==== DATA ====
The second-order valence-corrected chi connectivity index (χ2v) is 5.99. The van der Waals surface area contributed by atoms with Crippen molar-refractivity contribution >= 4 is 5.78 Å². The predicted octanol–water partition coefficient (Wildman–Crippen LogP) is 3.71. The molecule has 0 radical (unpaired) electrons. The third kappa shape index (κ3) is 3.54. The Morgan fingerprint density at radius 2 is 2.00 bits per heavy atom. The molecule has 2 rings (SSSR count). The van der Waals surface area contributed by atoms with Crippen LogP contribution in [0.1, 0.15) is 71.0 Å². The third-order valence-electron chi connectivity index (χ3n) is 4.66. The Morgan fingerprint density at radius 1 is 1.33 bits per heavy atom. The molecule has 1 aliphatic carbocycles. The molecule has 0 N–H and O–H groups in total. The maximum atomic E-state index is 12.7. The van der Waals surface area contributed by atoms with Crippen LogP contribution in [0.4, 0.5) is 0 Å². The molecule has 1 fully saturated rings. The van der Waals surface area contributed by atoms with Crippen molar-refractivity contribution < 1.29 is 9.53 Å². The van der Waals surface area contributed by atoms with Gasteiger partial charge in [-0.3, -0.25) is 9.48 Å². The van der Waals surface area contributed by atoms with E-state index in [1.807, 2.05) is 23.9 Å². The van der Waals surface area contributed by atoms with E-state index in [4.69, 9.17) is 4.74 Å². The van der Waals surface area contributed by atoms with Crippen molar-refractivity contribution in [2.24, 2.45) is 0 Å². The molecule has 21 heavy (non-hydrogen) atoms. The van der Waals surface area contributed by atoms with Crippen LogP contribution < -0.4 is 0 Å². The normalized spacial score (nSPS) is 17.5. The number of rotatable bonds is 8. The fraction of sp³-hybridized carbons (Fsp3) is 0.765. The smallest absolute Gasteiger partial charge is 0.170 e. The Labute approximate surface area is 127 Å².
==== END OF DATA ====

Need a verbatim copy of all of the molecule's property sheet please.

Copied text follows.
The second-order valence-corrected chi connectivity index (χ2v) is 5.99. The van der Waals surface area contributed by atoms with Crippen molar-refractivity contribution >= 4 is 5.78 Å². The predicted octanol–water partition coefficient (Wildman–Crippen LogP) is 3.71. The molecule has 0 radical (unpaired) electrons. The third kappa shape index (κ3) is 3.54. The Morgan fingerprint density at radius 2 is 2.00 bits per heavy atom. The molecule has 2 rings (SSSR count). The van der Waals surface area contributed by atoms with Crippen LogP contribution in [0.1, 0.15) is 71.0 Å². The third-order valence-electron chi connectivity index (χ3n) is 4.66. The Morgan fingerprint density at radius 1 is 1.33 bits per heavy atom. The molecule has 1 aliphatic carbocycles. The molecule has 0 N–H and O–H groups in total. The maximum atomic E-state index is 12.7. The van der Waals surface area contributed by atoms with Crippen LogP contribution in [0.4, 0.5) is 0 Å². The molecule has 1 fully saturated rings. The van der Waals surface area contributed by atoms with Crippen molar-refractivity contribution < 1.29 is 9.53 Å². The van der Waals surface area contributed by atoms with Gasteiger partial charge in [-0.3, -0.25) is 9.48 Å². The van der Waals surface area contributed by atoms with E-state index in [1.807, 2.05) is 23.9 Å². The van der Waals surface area contributed by atoms with E-state index in [4.69, 9.17) is 4.74 Å². The van der Waals surface area contributed by atoms with Crippen molar-refractivity contribution in [2.24, 2.45) is 0 Å². The molecule has 21 heavy (non-hydrogen) atoms. The van der Waals surface area contributed by atoms with Crippen LogP contribution < -0.4 is 0 Å². The normalized spacial score (nSPS) is 17.5. The number of rotatable bonds is 8. The fraction of sp³-hybridized carbons (Fsp3) is 0.765. The smallest absolute Gasteiger partial charge is 0.170 e. The Labute approximate surface area is 127 Å².